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One Houston Together: Talent in the Workforce and Retaining Talent

Published May 19, 2022 by A.J. Mistretta

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How does a global company launch an effective diversity and inclusion strategy from the ground up? And what does outside-the-box thinking look like when it comes to education benefits that significantly move the needle on talent retention? 

Those are some of the questions addressed in the Partnership’s most recent One Houston Together Talent Roundtable earlier this month. 

Jacobs Gets Results on Equity and Inclusion 

The engineering giant Jacobs began its diversity and inclusion program in 2019 following its merger with another company. The original strategy developed four years ago remains the blueprint the company follows today, albeit with a few updates. Using key tools like the Global DEI Benchmarks – the basis for our Houston-region Equity & Inclusion Assessment – Jacobs measured their current state in 2019 and developed a transparent and measurable plan  to dive change. In 2020, the company’s TogetherBeyond initiative formally launched through the Jacobs rebranding and a director position was created to oversee the effort.

Several factors have helped Jacobs achieve success, said Sabrina Becker, Global Director for the TogetherBeyond initiative at Jacobs. Visible and measurable executive support has demonstrated that equity and inclusion is a company priority from top to bottom, and one that’s tied to business goals. A robust group of employee networks with 16,000 participants enables direct connections to broader strategy and creates a clear through-line between values and people. Finally, said Becker, defined metrics for progress and regular check-ins help ensure the initiative is clearly and demonstrably working toward the broader company strategy.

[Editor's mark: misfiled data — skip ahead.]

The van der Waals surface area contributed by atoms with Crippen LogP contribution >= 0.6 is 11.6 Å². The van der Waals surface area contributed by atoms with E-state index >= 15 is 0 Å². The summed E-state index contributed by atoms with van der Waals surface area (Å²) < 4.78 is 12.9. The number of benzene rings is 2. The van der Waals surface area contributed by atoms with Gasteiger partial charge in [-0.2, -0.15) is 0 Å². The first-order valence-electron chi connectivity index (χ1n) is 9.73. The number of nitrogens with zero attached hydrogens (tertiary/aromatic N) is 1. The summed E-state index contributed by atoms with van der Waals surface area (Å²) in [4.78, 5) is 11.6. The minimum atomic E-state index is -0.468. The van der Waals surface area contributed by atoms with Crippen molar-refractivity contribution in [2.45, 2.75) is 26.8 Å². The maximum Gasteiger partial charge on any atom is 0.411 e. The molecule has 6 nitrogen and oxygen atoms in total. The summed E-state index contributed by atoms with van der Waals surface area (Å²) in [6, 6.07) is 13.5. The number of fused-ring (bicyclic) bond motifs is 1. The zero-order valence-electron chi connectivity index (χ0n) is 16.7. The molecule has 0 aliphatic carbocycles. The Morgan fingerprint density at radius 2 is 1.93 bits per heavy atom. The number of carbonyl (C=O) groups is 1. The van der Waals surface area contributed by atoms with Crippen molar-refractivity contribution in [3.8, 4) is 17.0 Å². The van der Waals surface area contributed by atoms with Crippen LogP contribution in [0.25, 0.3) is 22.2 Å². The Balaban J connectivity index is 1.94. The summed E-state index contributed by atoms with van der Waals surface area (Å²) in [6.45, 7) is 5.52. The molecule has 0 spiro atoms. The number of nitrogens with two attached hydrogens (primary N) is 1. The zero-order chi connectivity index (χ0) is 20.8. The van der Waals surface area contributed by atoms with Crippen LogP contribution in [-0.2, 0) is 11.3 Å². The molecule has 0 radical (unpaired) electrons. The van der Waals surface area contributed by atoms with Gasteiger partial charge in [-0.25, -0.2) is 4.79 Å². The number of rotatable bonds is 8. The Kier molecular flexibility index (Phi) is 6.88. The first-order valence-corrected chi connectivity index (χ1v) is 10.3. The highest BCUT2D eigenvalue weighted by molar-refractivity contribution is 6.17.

“Everyone in the company knows what the strategy is and how it ties back to Jacobs values,” Becker said. “But we recognize that that strong value system has to be supported by senior management. That’s what makes the difference.” 

Jacobs had to develop its baseline metrics and goals from scratch and was challenged to educate its employees on the importance of diversity and inclusion. Over the last two years, Becker said, the company has made Conscious Inclusion and Advocate and Ally training a requirement for all personnel. 

Diversity and inclusion is important to Jacobs because of how few minorities and women are entering engineering and STEM-related fields. “We want more than our share of all of the diversity categories because there are simply not enough in our industry,” Becker said. 

Today, Jacobs is tracking its progress via a biannual GDEIB survey, an annual internal culture survey with ancillary pulse surveys, regular benchmarking of TogetherBeyond goals, and ongoing conversations with the leadership of employee networks. 

And in just three years, the firm has achieved significant success, from receiving international recognition for its diversity and inclusion efforts to establishing a mentoring network for employees that requires all executives at VP level and above to have a diverse mentee. 

WM Reimagines Education Benefits 

When it comes to education benefits, WM is leading the corporate pack. The company formerly known as Waste Management is the first U.S. company to extend a no-cost education and upskilling program to both employees and their dependent family members. WM’s Your Tomorrow program is available to over 37,000 team members and their nearly 35,000 family members, including spouses and children.